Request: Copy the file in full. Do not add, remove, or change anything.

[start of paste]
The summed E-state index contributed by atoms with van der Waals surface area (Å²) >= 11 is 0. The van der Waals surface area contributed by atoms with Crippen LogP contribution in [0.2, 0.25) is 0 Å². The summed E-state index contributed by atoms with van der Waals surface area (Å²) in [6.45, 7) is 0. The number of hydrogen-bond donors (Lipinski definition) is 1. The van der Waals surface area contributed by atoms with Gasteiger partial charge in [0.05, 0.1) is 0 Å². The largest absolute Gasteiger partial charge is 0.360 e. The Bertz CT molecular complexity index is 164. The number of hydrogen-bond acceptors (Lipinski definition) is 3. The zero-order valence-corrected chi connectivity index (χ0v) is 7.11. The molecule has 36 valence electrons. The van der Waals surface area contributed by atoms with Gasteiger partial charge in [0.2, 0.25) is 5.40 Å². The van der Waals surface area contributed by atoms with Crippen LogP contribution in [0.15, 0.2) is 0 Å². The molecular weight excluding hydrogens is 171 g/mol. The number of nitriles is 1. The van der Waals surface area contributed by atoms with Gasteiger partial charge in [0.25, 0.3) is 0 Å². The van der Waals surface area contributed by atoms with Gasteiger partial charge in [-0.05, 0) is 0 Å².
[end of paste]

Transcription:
The summed E-state index contributed by atoms with van der Waals surface area (Å²) >= 11 is 0. The van der Waals surface area contributed by atoms with Crippen LogP contribution in [0.2, 0.25) is 0 Å². The summed E-state index contributed by atoms with van der Waals surface area (Å²) in [6.45, 7) is 0. The number of hydrogen-bond donors (Lipinski definition) is 1. The van der Waals surface area contributed by atoms with Gasteiger partial charge in [0.05, 0.1) is 0 Å². The largest absolute Gasteiger partial charge is 0.360 e. The Bertz CT molecular complexity index is 164. The number of hydrogen-bond acceptors (Lipinski definition) is 3. The zero-order valence-corrected chi connectivity index (χ0v) is 7.11. The molecule has 36 valence electrons. The van der Waals surface area contributed by atoms with Gasteiger partial charge in [0.2, 0.25) is 5.40 Å². The van der Waals surface area contributed by atoms with Crippen LogP contribution in [0.15, 0.2) is 0 Å². The molecular weight excluding hydrogens is 171 g/mol. The number of nitriles is 1. The van der Waals surface area contributed by atoms with Gasteiger partial charge in [0.25, 0.3) is 0 Å². The van der Waals surface area contributed by atoms with Gasteiger partial charge in [-0.05, 0) is 0 Å².